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Comparative assessment – Revision of EPPO Standard PP 1/271; an expert article written by EAS Groups' Nadja Liebigqrcode

Dec. 2, 2019

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Dec. 2, 2019
Comparative assessments (CAs) have become a common part in the registration process of plant protection products according to Regulation (EC) No 1107/2009[i]. The aim of comparative assessment and substitution is to gradually replace products containing active substances (or their individual uses) with high risk for environment and human health by safer options1, where a suitable option is available and has no significant disadvantages. To date, only very few products or their individual uses have been substituted (mainly mutual recognition applications). However, many assessments are ongoing and there are indications that there may be more substantial substitutions and label changes[ii].
 
Since CAs became obligatory for registration of new products/uses and re-registration of existing products containing active substances identified as candidates for substitution (CfS)* in 2015, industry and also the regulatory authorities had to find their way to put this obligation into practice. EPPO standard PP 1/271 (2)[iii] that focuses on the efficacy aspects of a CA and SANCO Guidance Document 11507/2013 rev. 12[iv], which supplements the EPPO standard and covers parts on human and animal health and the environment, outline the framework for an evaluation for both applicants and evaluators.
 
CAs are submitted and evaluated at national level and since 2015 many countries have introduced national templates (BE, HR, CZ, FR, IT, NL, PT, SL, ES) and/or national guidance documents (BE, HR, CZ, FR, DE, IT, NL, PT, SI, ES, UK). Following definition of the uses of a candidate product and determination of the alternatives to consider as substitutes for the uses of the candidate product, all countries follow a tiered approach outlined in the guidelines. However, the order of the assessment varies between some countries4.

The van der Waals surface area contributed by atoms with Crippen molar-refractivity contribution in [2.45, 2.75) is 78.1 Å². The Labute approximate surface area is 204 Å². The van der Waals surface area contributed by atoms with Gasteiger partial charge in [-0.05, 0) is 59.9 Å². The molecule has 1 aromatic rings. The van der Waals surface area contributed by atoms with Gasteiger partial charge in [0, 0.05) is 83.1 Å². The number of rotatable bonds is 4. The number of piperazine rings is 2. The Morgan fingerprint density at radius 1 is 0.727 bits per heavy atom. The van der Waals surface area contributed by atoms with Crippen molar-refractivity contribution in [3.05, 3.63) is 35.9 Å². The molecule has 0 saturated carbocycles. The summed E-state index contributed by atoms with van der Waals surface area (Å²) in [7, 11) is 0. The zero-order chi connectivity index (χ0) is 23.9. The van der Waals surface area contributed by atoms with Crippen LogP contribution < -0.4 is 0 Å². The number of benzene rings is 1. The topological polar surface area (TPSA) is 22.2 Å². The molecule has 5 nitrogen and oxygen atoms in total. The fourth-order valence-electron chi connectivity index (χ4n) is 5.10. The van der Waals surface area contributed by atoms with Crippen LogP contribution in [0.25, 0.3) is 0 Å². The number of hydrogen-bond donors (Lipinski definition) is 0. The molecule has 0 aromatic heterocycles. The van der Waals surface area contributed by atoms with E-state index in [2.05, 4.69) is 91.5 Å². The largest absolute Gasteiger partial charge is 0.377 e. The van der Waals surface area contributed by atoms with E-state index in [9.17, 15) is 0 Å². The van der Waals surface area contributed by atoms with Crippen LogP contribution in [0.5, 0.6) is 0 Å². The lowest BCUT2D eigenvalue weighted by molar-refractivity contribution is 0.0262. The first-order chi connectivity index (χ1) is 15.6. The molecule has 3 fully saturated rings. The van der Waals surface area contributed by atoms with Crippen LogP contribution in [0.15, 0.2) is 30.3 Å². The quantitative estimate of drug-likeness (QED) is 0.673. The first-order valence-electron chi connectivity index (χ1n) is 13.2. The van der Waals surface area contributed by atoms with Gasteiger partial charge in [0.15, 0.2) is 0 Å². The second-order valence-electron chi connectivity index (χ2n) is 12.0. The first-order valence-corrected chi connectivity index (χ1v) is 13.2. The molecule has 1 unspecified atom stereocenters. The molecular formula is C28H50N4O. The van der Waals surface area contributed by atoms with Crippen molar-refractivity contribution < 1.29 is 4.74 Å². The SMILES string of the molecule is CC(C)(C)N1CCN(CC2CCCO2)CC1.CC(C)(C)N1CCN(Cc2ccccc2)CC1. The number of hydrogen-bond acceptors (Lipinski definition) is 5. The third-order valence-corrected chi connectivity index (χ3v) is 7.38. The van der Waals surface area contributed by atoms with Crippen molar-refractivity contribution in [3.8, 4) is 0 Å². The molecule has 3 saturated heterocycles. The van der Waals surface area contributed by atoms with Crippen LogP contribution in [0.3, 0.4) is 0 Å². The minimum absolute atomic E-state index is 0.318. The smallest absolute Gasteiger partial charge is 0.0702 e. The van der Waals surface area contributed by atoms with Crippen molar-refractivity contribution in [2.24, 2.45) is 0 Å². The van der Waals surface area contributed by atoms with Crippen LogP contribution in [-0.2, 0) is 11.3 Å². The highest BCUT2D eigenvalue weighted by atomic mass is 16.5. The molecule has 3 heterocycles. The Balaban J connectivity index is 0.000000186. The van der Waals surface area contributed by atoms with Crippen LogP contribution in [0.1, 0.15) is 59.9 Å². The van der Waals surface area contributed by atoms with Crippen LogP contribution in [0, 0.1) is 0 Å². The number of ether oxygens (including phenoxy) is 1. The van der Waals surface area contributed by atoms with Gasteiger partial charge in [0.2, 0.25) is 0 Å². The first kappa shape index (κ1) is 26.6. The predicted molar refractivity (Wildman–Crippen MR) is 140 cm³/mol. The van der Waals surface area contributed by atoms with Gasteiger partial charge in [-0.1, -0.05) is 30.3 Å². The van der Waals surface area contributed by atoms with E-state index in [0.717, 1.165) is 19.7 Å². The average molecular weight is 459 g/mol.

After an initial EPPO workshop on Comparative Assessments in 2009 that resulted in the development of a first version of the EPPO standard PP 1/271, a new EPPO workshop was organised at the request of EPPO Member States concerned with CAs. Taking place in Lisbon in 2018, it was used as a platform to discuss the advantages but also the weaknesses of the current procedure. The outcome of this workshop was a revised EPPO standard (PP 1/271 (3)[v]) that was recently approved in September 2019.
 
As the overall feedback of regulatory authorities and industry was positive, the basic approach has not been altered. Overall, the points to be addressed remain the same as in the previous version of the EPPO standard. One change is that the CA decision scheme for efficacy has been grouped into four main assessment stages.

* Criteria for the classification of a CfS are listed in Annex II point 4 of Regulation (EC) 1107/2009

To accept the call for more flexibility, it is clearly indicated that the order of the different stages is not fixed and can be adapted according to common national procedure..
 
The other major improvement of version 3 of PP 1/271 is the guidance on conducting a CA on co-formulated mixtures containing an active substance which is a CfS. Attention is given to resistance management with the conclusion that this point should be considered at product level and that sufficient diversity of modes of action has to be maintained. Furthermore, guidance is given on the comparison of agronomic, economic and practical aspects. Typically, comparisons should be based on the mixture. Only in the case of active substances without overlap in activity within the co-formulation, can comparison be made between only the CfS and other products authorised for the same use.
 
Eurofins Agroscience Services have been preparing national comparative assessments for products containing candidates for substitution since this process was first implemented. During that time, our regulatory experts have gained extensive experience with a wide range of types of product and differences between national approaches. We offer the full service of determining the most robust strategy for a particular product, collecting all of the relevant information needed and preparing full CAs to national requirements for all EU countries. For further information, please contact our Senior Regulatory Efficacy Expert Adrian Cheshire.
 
References
 
[i] Regulation (EC) No 1107/2009 of the European Parliament and of the Council of 21 October 2009 concerning the placing of plant protection products on the market and repealing Council Directives79/117/EEC and 91/414/EEC

[ii] EPPO workshop Lisbon, 2018-10-24/25, Country responses to the EPPO questionnaire – Ms Mattock (CRD-UK on behalf of EPPO)

[iii] PP1/271 (2) Guidance on comparative assessment, EPPO Bulletin (2015) 45 (3), 388-391

[iv] Draft Guidance document on Comparative Assessment and Substitution of Plant Protection Products in accordance with Regulation (EC) No 1107/2009 SANCO/11507/2013 rev. 12, 10 October 2014

[v] PP1/271 (3) Guidance on efficacy aspects of comparative assessment, EPPO Bulletin (2019) 0 (0), 1-5
Source: Eurofins

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